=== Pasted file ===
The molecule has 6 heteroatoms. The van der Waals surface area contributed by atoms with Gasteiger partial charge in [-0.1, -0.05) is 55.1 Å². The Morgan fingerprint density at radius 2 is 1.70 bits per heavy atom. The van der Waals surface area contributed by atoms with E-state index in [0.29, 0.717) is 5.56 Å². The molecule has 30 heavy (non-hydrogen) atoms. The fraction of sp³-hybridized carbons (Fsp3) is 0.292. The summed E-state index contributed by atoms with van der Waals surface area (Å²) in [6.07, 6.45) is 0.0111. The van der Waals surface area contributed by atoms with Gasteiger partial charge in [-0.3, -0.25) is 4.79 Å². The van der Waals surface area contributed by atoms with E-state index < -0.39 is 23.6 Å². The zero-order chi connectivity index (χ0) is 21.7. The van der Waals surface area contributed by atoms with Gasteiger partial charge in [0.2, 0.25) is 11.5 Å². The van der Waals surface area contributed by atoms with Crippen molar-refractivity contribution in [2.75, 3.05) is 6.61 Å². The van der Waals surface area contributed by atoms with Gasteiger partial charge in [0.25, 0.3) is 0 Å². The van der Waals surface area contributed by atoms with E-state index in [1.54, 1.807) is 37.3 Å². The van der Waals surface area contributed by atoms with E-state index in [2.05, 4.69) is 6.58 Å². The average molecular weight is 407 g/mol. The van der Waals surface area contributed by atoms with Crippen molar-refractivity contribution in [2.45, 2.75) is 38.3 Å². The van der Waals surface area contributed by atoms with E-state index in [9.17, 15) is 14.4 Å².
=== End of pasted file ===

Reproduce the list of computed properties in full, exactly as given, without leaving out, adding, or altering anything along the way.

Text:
The molecule has 6 heteroatoms. The van der Waals surface area contributed by atoms with Gasteiger partial charge in [-0.1, -0.05) is 55.1 Å². The Morgan fingerprint density at radius 2 is 1.70 bits per heavy atom. The van der Waals surface area contributed by atoms with E-state index in [0.29, 0.717) is 5.56 Å². The molecule has 30 heavy (non-hydrogen) atoms. The fraction of sp³-hybridized carbons (Fsp3) is 0.292. The summed E-state index contributed by atoms with van der Waals surface area (Å²) in [6.07, 6.45) is 0.0111. The van der Waals surface area contributed by atoms with Gasteiger partial charge in [-0.3, -0.25) is 4.79 Å². The van der Waals surface area contributed by atoms with E-state index < -0.39 is 23.6 Å². The zero-order chi connectivity index (χ0) is 21.7. The van der Waals surface area contributed by atoms with Gasteiger partial charge in [0.2, 0.25) is 11.5 Å². The van der Waals surface area contributed by atoms with Crippen molar-refractivity contribution in [2.75, 3.05) is 6.61 Å². The van der Waals surface area contributed by atoms with Gasteiger partial charge in [0.25, 0.3) is 0 Å². The van der Waals surface area contributed by atoms with E-state index in [1.54, 1.807) is 37.3 Å². The van der Waals surface area contributed by atoms with E-state index in [2.05, 4.69) is 6.58 Å². The average molecular weight is 407 g/mol. The van der Waals surface area contributed by atoms with Crippen molar-refractivity contribution in [2.45, 2.75) is 38.3 Å². The van der Waals surface area contributed by atoms with E-state index in [9.17, 15) is 14.4 Å².